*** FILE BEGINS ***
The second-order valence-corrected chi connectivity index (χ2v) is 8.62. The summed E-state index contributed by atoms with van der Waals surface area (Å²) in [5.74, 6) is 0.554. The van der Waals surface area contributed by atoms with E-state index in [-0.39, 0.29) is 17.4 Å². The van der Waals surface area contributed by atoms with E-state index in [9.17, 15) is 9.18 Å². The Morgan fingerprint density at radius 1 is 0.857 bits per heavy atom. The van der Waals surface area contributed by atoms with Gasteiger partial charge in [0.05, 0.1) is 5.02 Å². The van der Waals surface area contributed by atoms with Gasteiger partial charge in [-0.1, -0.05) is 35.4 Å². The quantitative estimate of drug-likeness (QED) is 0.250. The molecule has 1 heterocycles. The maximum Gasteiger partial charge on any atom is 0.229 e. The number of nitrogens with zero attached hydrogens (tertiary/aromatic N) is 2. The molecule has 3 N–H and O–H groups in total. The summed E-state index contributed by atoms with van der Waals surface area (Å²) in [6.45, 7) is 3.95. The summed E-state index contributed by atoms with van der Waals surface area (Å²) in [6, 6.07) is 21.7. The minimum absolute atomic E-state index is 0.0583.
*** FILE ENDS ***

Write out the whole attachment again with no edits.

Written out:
The second-order valence-corrected chi connectivity index (χ2v) is 8.62. The summed E-state index contributed by atoms with van der Waals surface area (Å²) in [5.74, 6) is 0.554. The van der Waals surface area contributed by atoms with E-state index in [-0.39, 0.29) is 17.4 Å². The van der Waals surface area contributed by atoms with E-state index in [9.17, 15) is 9.18 Å². The Morgan fingerprint density at radius 1 is 0.857 bits per heavy atom. The van der Waals surface area contributed by atoms with Gasteiger partial charge in [0.05, 0.1) is 5.02 Å². The van der Waals surface area contributed by atoms with Gasteiger partial charge in [-0.1, -0.05) is 35.4 Å². The quantitative estimate of drug-likeness (QED) is 0.250. The molecule has 1 heterocycles. The maximum Gasteiger partial charge on any atom is 0.229 e. The number of nitrogens with zero attached hydrogens (tertiary/aromatic N) is 2. The molecule has 3 N–H and O–H groups in total. The summed E-state index contributed by atoms with van der Waals surface area (Å²) in [6.45, 7) is 3.95. The summed E-state index contributed by atoms with van der Waals surface area (Å²) in [6, 6.07) is 21.7. The minimum absolute atomic E-state index is 0.0583.